Tag - op-ed ( 14 )

News | Special Rapporteur: Targeting at-risk groups a reprehensible “divide and conquer” technique

Jun 20 2014

UN Special Rapporteur Maina Kiai has authored a commentary for the International Service for Human Rights, in which he blasts the practice of targeting of groups “most at-risk” who seek to exercise their assembly and association rights. The plight of at-risk groups was the subject of a report Kiai presented to the UN Human Rights Council on June 10, 2014. The label 'most at risk' refers to the heightened occurrence of attacks and reprisals against these groups Kiai notes in article that it is hard to define exactly what “at risk” means. “It’s a moving target,” he writes. “Today it could be an obscure classification, based on religion, ethnicity, disability or sexual orientation. Tomorrow it could be broader – young or old, male or female. The next day it could be you.” “Indeed, somewhat paradoxically, every single person reading this article will have fallen into one of the report’s at-risk groups at some point in their lives,” he adds. Kiai argues that the rationale for targeting marginalized groups invariably comes back to fear. For governments, this can be fear of seeing their authority undermined. But for ordinary people it usually comes down to fear of the unknown. “Unfortunately, many governments are all too happy to leverage this fear for their own... Continue reading →

News | Three years after Tunisia: thoughts and perspectives on the rights to freedom of assembly and association from UN Special Rapporteur Maina Kiai

May 05 2014

The Journal of Global Ethics has published an essay by Maina Kiai, in which he reflects on the first three years of his mandate, and the global state of assembly and association rights three years after protests exploded in Tunisia, sparking the Arab Spring. The essay, “Three years after Tunisia: thoughts and perspectives on the rights to freedom of assembly and association from United Nations Special Rapporteur Maina Kiai,” is available for free download to the first 50 people; subsequent access is by purchase only. Although Kiai’s mandate was created in late 2010 against the backdrop of shrinking space for civil society, a massive and growing global protest movement has grabbed most of the headlines since 2011. Kiai argues that the mandate has made a measurable impact – having helped raise awareness of repressive NGO laws, provided technical assistance to governments to strengthen assembly and association rights and developed soft law. But perhaps the most important work of the mandate, he argues, has been its contribution to a better understanding of just how important the rights to freedom of peaceful assembly and association are. “These rights satisfy people’s fundamental desire to take control of their own destinies,” Kiai writes. “They need to speak out, to work together... Continue reading →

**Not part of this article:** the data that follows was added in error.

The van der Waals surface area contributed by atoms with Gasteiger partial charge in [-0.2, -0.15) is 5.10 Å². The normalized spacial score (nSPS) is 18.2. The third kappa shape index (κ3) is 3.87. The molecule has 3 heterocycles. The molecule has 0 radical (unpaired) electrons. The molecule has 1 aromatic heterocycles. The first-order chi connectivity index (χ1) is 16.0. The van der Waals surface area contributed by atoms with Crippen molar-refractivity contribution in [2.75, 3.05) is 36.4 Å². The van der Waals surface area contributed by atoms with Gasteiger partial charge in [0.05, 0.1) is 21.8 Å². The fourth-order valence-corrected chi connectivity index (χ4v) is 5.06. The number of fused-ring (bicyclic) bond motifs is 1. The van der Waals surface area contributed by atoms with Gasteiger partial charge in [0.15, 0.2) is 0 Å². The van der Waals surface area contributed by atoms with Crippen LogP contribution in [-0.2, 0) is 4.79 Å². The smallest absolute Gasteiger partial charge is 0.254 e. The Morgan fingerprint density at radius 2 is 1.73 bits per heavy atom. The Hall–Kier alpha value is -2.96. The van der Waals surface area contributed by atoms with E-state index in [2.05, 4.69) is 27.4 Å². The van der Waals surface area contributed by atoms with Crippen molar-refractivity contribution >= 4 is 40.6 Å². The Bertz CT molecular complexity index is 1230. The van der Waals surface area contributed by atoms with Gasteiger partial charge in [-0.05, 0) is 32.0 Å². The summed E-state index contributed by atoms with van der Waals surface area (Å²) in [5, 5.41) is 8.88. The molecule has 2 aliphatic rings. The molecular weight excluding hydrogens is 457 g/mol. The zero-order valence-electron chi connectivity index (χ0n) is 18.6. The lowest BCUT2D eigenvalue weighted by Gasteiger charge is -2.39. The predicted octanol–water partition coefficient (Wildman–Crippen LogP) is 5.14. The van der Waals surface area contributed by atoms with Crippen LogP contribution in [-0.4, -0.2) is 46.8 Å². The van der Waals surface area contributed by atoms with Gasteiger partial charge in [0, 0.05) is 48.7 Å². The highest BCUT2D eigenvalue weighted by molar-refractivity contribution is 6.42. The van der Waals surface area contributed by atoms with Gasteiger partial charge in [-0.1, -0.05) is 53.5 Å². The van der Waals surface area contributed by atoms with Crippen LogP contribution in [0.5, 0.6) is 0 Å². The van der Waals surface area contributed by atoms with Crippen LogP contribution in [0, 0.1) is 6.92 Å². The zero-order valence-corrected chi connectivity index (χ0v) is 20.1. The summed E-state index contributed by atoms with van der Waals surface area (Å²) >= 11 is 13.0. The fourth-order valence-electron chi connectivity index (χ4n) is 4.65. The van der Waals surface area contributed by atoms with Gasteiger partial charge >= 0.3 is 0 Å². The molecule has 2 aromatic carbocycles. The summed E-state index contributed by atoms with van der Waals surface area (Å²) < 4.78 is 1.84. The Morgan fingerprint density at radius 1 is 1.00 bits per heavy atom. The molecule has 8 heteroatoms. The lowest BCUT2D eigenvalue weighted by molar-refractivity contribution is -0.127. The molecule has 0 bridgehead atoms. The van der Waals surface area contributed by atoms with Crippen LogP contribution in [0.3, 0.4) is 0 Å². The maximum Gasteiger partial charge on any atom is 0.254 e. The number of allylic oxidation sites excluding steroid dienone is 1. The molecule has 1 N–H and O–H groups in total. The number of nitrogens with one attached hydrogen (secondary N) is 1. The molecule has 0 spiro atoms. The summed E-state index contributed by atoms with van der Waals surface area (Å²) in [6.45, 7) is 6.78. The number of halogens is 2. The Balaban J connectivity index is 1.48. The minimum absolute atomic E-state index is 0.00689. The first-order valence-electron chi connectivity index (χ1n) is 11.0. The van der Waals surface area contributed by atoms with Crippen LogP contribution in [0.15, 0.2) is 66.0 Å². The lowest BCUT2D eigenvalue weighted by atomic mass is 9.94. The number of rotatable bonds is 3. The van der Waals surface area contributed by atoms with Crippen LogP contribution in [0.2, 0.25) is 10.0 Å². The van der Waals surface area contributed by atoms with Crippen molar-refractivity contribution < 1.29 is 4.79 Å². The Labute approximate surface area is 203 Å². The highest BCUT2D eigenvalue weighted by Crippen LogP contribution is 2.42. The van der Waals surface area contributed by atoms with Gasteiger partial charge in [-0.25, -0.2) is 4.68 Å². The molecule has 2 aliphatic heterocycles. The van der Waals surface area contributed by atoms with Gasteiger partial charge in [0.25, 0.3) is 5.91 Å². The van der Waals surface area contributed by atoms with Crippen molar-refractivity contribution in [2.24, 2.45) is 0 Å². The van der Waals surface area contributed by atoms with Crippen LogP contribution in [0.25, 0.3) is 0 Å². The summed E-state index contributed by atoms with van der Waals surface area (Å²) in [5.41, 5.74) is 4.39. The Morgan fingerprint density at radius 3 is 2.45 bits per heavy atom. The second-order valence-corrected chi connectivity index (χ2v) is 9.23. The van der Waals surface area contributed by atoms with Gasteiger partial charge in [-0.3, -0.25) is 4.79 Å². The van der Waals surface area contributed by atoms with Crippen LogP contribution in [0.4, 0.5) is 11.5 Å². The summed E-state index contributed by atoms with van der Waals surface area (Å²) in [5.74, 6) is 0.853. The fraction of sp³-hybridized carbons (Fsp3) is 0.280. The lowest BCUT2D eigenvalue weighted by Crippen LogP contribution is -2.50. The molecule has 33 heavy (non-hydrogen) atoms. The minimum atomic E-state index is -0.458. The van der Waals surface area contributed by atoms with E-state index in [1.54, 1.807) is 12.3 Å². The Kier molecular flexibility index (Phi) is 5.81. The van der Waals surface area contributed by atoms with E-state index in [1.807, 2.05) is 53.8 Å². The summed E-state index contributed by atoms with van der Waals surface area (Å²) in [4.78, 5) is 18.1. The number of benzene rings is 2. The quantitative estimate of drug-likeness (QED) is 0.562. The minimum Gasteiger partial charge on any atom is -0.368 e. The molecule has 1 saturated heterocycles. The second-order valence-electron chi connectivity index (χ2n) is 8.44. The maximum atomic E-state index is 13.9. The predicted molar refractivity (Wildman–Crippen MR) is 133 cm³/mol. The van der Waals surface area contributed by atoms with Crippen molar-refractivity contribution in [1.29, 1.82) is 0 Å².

News | Kiai’s writes in Guardian that UK Lobbying Bill threatens to ‘stain’ British democracy

Jan 12 2014

An op-ed by Maina Kiai has been featured in the Guardian. The piece concerns the United Kingdom's proposed "Transparency in Lobbying, Non-Party Campaigning, and Trade Union Administration Bill" - legislation that would impose harsh restrictions on civil society advocacy during the year prior to an election. The most concerning part of the legislation would broaden the definition of what constitutes "election campaigning" to include any activity that affects the outcome of an election, even if unintentionally. The law would then regulate that activity as election campaigning and impose severe limits on spending. The concern, many charities say, is that their normal advocacy activities would be labeled "election campaigning" subject to campaign laws, virtually shutting them down during election periods. Although the legislation is being sold as a way to level the electoral playing field, Kiai argues that the bill actually does little more than shrink the space for citizens – particularly those engaged in civil society groups – to express their collective will. Meanwhile, restrictions on in-house corporate lobbyists would be weak, leaving civil society groups to bear the brunt of the law's impact. While it is understandable that the UK might wish to establish restrictions on the influence... Continue reading →

News | Maina Kiai blogs for the Guardian on elections

Oct 29 2013

A piece by Maina Kiai has been featured today in the Guardian's Poverty Matters blog. As he prepares to present his latest report -- which is on the freedoms of peaceful assembly and of association in the context of elections -- to the UN General Assembly in New York, Kiai argues that the international community should stop endorsing flawed elections that amount to "civilian coups." He calls upon UN member states to improve their efforts to facilitate and protect assembly and association rights during all phases of elections. Click here for a link to the... Continue reading →